It is the district court's disposition of the problem relating to accrual of the cause of action that is the subject of appeal. In treating this issue of accrual the district court correctly determined that federal and not state law must be applied. Rawlings v. Ray, 312 U.S. 96, 61 S. Ct. 473, 85 L. Ed. 605 (1941). This is so even though the period of limitation is "borrowed" from the appropriate state. Cope v. Anderson, 331 U.S. 461, 67 S. Ct. 1340, 91 L. Ed. 1602 (1947). Although it is clear that federal law is to be applied, it is not so clear what that law may be. Since neither the statute nor the reported decisions determine when a cause of action accrues under Section 303, we are faced, as was the court below, with the necessity of fashioning a rule of decision to be applied in determining when such cause of action "accrues."
In undertaking to fashion such a rule we have examined cases involving private causes of action arising under the federal antitrust laws. In such cases as Highland Supply Corp. v. Reynolds Metals Co., 327 F.2d 725 (8th Cir. 1964); Crummer Co. v. Du Pont, 223 F.2d 238 (5th Cir. 1955); and Delta Theaters Inc. v. Paramount Pictures, Inc., 158 F. Supp. 644 (E.D. La. 1958), it has been held that where private causes of action under the antitrust laws are based upon continuous invasions of one's rights, the causes accrue from day to day as the injured party's rights are invaded and damages result. The Union urges us to adopt the principle of the antitrust cases here.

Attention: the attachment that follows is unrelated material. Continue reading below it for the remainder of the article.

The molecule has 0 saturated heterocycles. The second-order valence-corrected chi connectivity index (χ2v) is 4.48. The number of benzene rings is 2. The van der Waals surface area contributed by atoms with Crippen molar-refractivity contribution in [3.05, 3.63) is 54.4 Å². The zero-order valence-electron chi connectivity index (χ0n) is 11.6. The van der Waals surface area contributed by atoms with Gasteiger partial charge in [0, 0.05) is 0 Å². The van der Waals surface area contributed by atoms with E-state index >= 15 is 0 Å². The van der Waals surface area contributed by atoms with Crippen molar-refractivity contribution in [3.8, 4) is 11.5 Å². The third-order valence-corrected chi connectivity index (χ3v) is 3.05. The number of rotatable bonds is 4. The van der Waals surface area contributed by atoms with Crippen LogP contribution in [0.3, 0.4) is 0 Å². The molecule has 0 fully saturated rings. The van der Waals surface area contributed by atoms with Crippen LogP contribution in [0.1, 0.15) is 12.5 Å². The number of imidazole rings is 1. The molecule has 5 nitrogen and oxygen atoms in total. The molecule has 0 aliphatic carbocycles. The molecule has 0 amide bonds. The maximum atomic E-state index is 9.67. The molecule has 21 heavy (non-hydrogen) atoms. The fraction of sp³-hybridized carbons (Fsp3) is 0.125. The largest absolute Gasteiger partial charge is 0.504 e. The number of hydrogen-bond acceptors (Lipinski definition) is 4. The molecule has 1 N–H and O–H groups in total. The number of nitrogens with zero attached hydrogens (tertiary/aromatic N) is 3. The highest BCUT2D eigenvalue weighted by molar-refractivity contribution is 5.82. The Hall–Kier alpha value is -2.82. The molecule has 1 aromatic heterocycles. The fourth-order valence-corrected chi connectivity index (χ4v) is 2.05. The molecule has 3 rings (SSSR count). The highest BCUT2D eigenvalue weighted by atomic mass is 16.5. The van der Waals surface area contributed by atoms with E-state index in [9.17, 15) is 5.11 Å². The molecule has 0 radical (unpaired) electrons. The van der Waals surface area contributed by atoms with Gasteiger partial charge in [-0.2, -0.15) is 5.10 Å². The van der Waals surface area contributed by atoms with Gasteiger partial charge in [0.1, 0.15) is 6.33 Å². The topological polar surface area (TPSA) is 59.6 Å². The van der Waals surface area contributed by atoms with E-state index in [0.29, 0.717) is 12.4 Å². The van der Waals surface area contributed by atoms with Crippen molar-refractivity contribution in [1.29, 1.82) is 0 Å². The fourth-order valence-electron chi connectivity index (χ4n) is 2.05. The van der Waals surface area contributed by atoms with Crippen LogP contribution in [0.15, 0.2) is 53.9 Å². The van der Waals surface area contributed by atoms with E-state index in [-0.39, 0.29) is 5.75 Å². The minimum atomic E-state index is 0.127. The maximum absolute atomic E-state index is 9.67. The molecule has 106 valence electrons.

On the other hand, the Railings contend that under the facts of the instant case, where the same illegal activity continued on a daily basis over a definite period, a cause of action should not be held to accrue and the limitation period should not commence to run until cessation of the acts complained of;4 that it would be impossible to compute damages on a day-to-day basis, and that the decision of the district court requires of a prospective plaintiff "an attempt at prophecy or projecting into the future how long the alleged illegal activities would continue and what their future effect would be;" that it is unfair to put the injured party in the difficult position of having to protect himself from the running of the statute of limitations while the illegal activities continue.